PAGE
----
Director has a way with kids

November 24, 1997

Director has a way with kids


Staff Writer

Jim Deaner likes to tell "his kiddies" at the Boys and Girls Club that each gray hair in his salt-and-pepper beard is named after one of them.

"This is Eric," he said, yanking on a chin hair. He rubbed the other side of his chin and said, "this patch over here is Justin."

But Deaner isn't angry at them. He's smiling the whole time.

Maybe he knows that he wouldn't be prematurely gray if he didn't care so much.

Deaner recently received national recognition for his dedication as executive director of the Washington County club for the last 17 years.


Deaner, 45, was the first person to receive the A.D. Mangini Award for Creativity in Core Programming, given in honor of one of the national club's most influential people.

Deaner didn't always have a beard. On his first day at the club, he was clean-shaven and wearing a three-piece suit.

"I soon learned that's not what my job is here. This is better for the kiddies," he said of his casual khaki pants and navy shirt. "They shy away from shirts and ties."

It's easier for them to see Deaner as a friend, brother or in some cases even a father figure, said Sherry Brown, director of development.

"His door is always open. He'll do anything to keep those kids out of trouble," Brown said.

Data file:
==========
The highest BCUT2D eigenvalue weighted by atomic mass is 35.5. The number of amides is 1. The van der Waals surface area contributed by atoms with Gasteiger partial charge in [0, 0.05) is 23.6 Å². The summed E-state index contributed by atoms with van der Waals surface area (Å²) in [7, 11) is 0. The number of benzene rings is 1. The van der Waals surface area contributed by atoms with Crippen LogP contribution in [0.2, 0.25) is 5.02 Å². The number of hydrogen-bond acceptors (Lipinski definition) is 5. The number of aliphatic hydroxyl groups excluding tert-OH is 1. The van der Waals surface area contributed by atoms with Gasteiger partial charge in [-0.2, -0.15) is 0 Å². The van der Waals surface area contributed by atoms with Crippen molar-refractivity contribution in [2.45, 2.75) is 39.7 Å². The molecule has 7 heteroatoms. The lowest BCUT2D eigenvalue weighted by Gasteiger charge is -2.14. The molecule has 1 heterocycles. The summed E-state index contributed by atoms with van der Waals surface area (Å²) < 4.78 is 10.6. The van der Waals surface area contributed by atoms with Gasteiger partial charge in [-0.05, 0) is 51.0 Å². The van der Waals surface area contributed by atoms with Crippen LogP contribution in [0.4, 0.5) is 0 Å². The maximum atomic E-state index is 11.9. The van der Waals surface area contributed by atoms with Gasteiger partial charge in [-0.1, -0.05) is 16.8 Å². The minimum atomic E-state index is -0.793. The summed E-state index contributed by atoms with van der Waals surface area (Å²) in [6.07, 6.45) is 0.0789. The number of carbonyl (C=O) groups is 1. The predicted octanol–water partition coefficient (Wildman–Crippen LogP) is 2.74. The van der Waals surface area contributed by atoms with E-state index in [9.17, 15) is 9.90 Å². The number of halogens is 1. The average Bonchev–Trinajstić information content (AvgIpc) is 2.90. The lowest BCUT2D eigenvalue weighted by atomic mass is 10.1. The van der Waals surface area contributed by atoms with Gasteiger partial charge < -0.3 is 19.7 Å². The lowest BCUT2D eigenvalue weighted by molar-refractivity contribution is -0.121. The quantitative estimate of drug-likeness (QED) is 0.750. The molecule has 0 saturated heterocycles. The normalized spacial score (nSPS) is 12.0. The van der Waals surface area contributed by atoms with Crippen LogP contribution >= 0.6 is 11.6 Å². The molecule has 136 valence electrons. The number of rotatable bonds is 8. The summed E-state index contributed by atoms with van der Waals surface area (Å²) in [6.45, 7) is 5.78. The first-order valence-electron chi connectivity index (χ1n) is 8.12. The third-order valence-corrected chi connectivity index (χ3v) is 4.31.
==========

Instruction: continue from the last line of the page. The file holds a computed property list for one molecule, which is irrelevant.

Under his watch, the club has grown from 155 regulars to more than 2,000 who come in three times a week.

Some days it gets crowded at the club's Pennsylvania Avenue headquarters, where children are bused in from all over the city.

Deaner wants to expand, but not at that location. His vision is to open smaller clubs in public housing complexes like Noland Village and Westview so parents can become more involved.

It's already working at Frederick Manor, where a satellite club opened nearly a year ago.

It's not easy to explain the success of the Boys and Girls Club, Deaner said.

Children seem to like the activities, ranging from computer educational games and homework to sports like basketball and weightlifting, he said.

Deaner even started a unique rock climbing program because of his own love for the sport.

The children have a sense that the club belongs to them, he said.

Those who can't afford the $5 membership fee earn it by tutoring younger children, acting as referees or making copies for the club's office.

Their involvement earns them points, which they redeem for trips to major sporting events.

"For a lot of my kids, this is home," he said.

They walk freely into his office, plop down in his big chair and put their feet up on his desk. He sits on a nearby love seat and mostly just listens to them.

"Some of them break your heart every day and others give you that warm feeling every day," he said.

One boy that he thought wouldn't make it out of elementary school is now a 4.0 student at Frostburg State University, he said.

Deaner has been there long enough to see the children of his former "kiddies" become members.

"He's one of those people that is going to stick in the minds and hearts of a lot of these kids," Brown said.

The need for such Boys and Girls clubs is increasing.

Since 1970, the percentage of children whose parents aren't supervising them full time has risen from 37 percent to 57 percent, according to the club.

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